Law v. Siegel

Summarized by:

  • Court: United States Supreme Court
  • Area(s) of Law: Bankruptcy Law
  • Date Filed: March 4, 2014
  • Case #: 12–5196
  • Judge(s)/Court Below: Scalia, J., delivered the opinion for a unanimous Court.
  • Full Text Opinion

Bankruptcy courts may only disallow statutory exemptions if permitted by statute, and lack any statutory or inherent power to directly or indirectly disallow exemptions by contradicting specific statutes.

Petitioner filed for Chapter 7 liquidation, and under § 522 claimed the California homestead exemption to protect $75,000 in equity on his house. Petitioner also claimed that two liens on his house exceeded the remainder of its value, making liquidation impractical since it would not provide Respondent, the bankruptcy trustee, any proceeds to distribute to other creditors. Respondent sought to avoid the liens through litigation. The bankruptcy court placed a “surcharge” on the $75,000 protected by the homestead exemption in order to pay Respondent’s attorney’s fees as a penalty against Petitioner. The Ninth Circuit Bankruptcy Appellate Panel affirmed, finding no abuse of discretion. The Ninth Circuit affirmed. The Supreme Court granted certiorari.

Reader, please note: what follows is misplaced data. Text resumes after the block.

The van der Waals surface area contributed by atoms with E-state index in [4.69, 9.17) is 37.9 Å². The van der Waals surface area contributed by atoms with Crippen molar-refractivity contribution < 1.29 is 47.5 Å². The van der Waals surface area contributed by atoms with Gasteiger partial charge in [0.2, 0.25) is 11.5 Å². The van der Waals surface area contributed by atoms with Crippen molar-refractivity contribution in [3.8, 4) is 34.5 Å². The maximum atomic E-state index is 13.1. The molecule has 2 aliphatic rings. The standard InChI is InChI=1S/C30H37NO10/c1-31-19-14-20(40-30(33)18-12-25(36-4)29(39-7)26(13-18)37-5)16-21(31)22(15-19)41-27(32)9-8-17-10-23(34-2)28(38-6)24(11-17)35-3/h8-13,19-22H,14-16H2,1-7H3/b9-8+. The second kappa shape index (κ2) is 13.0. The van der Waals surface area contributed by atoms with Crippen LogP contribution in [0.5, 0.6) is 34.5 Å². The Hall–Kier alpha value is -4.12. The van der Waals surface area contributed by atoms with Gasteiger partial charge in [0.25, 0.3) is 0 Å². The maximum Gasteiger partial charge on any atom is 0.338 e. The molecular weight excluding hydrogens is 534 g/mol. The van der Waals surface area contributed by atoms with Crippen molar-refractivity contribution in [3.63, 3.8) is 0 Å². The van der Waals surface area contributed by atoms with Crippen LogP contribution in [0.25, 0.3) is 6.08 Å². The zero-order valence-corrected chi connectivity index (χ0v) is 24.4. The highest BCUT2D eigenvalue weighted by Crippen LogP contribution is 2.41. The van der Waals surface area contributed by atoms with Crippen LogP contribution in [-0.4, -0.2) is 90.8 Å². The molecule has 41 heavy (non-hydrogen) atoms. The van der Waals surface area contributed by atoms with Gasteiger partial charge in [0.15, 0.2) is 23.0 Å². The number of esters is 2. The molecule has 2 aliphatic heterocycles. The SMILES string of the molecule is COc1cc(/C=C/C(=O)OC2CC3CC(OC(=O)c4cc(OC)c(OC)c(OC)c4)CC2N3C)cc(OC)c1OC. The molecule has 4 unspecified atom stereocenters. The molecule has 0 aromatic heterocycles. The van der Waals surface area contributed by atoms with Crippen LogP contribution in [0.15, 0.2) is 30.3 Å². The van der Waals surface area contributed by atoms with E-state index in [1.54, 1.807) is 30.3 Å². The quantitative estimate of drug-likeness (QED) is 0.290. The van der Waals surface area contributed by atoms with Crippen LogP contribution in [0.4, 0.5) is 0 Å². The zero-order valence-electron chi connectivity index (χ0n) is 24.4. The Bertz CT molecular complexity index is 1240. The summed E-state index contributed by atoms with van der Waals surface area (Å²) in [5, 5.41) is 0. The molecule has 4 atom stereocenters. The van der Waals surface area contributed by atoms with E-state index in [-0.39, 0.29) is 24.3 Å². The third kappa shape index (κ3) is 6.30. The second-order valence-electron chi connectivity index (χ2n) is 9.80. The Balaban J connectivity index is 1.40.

The Supreme Court reversed, remanded and held that, even where bad faith exists, bankruptcy courts lack inherent or equitable authority to contradict the wording of statutes, and must apply statutes such as § 522 as written. In this case, the bankruptcy court had no discretion to reject exemption claims both meeting the statute’s criteria and which are not subject to statutory exceptions to those exemptions. The bankruptcy court lacked authorization to order the “surcharge” to pay Respondent’s attorney’s fees.

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